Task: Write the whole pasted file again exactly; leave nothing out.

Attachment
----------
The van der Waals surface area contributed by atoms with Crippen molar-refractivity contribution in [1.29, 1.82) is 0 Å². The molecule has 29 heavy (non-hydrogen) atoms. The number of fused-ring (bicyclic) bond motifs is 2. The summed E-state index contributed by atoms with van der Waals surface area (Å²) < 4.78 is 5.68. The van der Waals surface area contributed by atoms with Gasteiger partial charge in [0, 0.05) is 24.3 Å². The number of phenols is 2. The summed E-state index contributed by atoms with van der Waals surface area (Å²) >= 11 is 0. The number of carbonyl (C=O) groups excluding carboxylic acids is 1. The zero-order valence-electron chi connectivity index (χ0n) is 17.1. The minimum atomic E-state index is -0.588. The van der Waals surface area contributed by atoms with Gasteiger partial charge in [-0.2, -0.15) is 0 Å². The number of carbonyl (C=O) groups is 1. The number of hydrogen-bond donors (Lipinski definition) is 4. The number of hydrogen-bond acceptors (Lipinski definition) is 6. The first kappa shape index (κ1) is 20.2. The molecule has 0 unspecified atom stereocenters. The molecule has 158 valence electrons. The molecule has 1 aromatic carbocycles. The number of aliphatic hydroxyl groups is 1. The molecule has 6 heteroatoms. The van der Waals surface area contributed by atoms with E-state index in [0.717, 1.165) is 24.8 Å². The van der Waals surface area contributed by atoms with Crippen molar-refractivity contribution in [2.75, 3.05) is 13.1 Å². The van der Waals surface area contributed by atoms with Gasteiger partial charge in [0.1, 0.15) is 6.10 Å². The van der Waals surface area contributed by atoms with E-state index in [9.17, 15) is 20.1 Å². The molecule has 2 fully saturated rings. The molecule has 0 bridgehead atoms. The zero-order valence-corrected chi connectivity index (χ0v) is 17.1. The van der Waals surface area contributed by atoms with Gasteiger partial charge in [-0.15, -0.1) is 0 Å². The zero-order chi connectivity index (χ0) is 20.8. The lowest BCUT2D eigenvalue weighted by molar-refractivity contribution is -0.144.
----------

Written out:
The van der Waals surface area contributed by atoms with Crippen molar-refractivity contribution in [1.29, 1.82) is 0 Å². The molecule has 29 heavy (non-hydrogen) atoms. The number of fused-ring (bicyclic) bond motifs is 2. The summed E-state index contributed by atoms with van der Waals surface area (Å²) < 4.78 is 5.68. The van der Waals surface area contributed by atoms with Gasteiger partial charge in [0, 0.05) is 24.3 Å². The number of phenols is 2. The summed E-state index contributed by atoms with van der Waals surface area (Å²) >= 11 is 0. The number of carbonyl (C=O) groups excluding carboxylic acids is 1. The zero-order valence-electron chi connectivity index (χ0n) is 17.1. The minimum atomic E-state index is -0.588. The van der Waals surface area contributed by atoms with Gasteiger partial charge in [-0.2, -0.15) is 0 Å². The number of carbonyl (C=O) groups is 1. The number of hydrogen-bond donors (Lipinski definition) is 4. The number of hydrogen-bond acceptors (Lipinski definition) is 6. The first kappa shape index (κ1) is 20.2. The molecule has 0 unspecified atom stereocenters. The molecule has 158 valence electrons. The molecule has 1 aromatic carbocycles. The number of aliphatic hydroxyl groups is 1. The molecule has 6 heteroatoms. The van der Waals surface area contributed by atoms with E-state index in [0.717, 1.165) is 24.8 Å². The van der Waals surface area contributed by atoms with Crippen molar-refractivity contribution in [2.75, 3.05) is 13.1 Å². The van der Waals surface area contributed by atoms with Gasteiger partial charge in [0.1, 0.15) is 6.10 Å². The van der Waals surface area contributed by atoms with E-state index in [9.17, 15) is 20.1 Å². The molecule has 2 fully saturated rings. The molecule has 0 bridgehead atoms. The zero-order valence-corrected chi connectivity index (χ0v) is 17.1. The van der Waals surface area contributed by atoms with Gasteiger partial charge in [-0.15, -0.1) is 0 Å². The zero-order chi connectivity index (χ0) is 20.8. The lowest BCUT2D eigenvalue weighted by molar-refractivity contribution is -0.144.